Though Stacey may have well produced more typewriter art before her famous butterfly, none of it is preserved and the anonymous plate from the 1893 manual is now considered the first recorded example of “art-typing.”
Though early typewriter art made its mark, the golden age of the discipline was still decades away — it wasn’t until the concrete poetry movement of the 1950s–1970s, best described as concerned with “poetry that appeals to the eye and not the ear,” that the typewriter became a commonly embraced artistic medium.
Source: A Visual History of Typewriter Art from 1893 to Today – Brain Pickings
Visual poetry. The Osage City Free Press, Kansas, April 26, 1888.
Source : Yesterday’s Print
RTTY – Radioteletype
Before the racy photos of characters made for the Commodore 64, before the signature of Fidonet and newsgroups ASCII-art was a limited phenomenon to which he belonged to an elite technicians who used the teletype with similar methods. The so-called RTTY-art is returned to the enjoyment enlarged by some enthusiasts who are making it available again testing period. These include Don Royer, responsible for this site, which already in 1970 on RTTY Journal published a piece entitled ‘RTTY ART made easy’. One of the peculiarities of this technique is that it is exploited not only the properties of the characters to simulate the forms through their combination, but also the overprinting of the characters themselves obtainable by certain instructions, which guaranteed the shading of some parts. Explored between the pages is also a viewer for files RTTY written in java, which correctly reproduces the images in the archive, with the overprints and the right proportions.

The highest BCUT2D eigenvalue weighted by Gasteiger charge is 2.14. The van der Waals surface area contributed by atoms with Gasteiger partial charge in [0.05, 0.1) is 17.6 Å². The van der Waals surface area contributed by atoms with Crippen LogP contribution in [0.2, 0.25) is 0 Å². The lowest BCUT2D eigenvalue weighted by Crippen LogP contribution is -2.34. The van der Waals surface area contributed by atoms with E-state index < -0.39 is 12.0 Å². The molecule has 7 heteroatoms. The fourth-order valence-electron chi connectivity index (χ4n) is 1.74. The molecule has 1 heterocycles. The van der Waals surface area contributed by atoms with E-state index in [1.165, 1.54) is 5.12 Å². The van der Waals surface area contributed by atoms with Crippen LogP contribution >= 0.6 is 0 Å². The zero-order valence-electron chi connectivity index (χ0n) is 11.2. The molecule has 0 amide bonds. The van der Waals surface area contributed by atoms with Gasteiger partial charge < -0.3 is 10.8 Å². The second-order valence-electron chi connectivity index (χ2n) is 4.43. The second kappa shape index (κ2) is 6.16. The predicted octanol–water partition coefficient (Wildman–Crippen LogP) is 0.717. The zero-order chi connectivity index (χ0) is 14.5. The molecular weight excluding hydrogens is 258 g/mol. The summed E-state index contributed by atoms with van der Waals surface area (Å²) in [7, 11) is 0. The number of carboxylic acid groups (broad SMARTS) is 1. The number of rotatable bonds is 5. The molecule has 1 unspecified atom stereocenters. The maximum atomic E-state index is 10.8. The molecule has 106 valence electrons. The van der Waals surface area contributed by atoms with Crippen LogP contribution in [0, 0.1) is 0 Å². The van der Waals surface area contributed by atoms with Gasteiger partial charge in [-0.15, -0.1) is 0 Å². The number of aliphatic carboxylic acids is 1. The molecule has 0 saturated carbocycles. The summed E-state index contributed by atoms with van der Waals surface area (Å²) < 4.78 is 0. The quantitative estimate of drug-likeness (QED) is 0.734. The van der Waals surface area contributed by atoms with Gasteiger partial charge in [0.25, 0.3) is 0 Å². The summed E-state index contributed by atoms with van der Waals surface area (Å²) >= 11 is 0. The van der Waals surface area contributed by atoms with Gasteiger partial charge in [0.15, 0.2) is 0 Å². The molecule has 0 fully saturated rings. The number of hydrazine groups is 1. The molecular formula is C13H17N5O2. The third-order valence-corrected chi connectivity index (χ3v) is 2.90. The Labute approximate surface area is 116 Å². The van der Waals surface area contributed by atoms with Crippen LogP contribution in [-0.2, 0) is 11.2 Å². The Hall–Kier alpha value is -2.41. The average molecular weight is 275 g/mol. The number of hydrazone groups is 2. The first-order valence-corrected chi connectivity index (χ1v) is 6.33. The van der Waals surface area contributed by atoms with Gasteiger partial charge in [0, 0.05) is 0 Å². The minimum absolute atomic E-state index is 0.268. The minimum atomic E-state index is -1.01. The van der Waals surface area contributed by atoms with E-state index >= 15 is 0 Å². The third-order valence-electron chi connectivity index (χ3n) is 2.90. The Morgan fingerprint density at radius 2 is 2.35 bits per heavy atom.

Source: RTTY-art, the grandparents of ascii-art. | Neural
Image found on Pinterest. The source link didn’t load.
I found microcalligraphy used as another word for micrography. Micrography seems to specifically be a Hebrew text art form. I think microcalligraphy should be for the modern text art created from words, written or typed.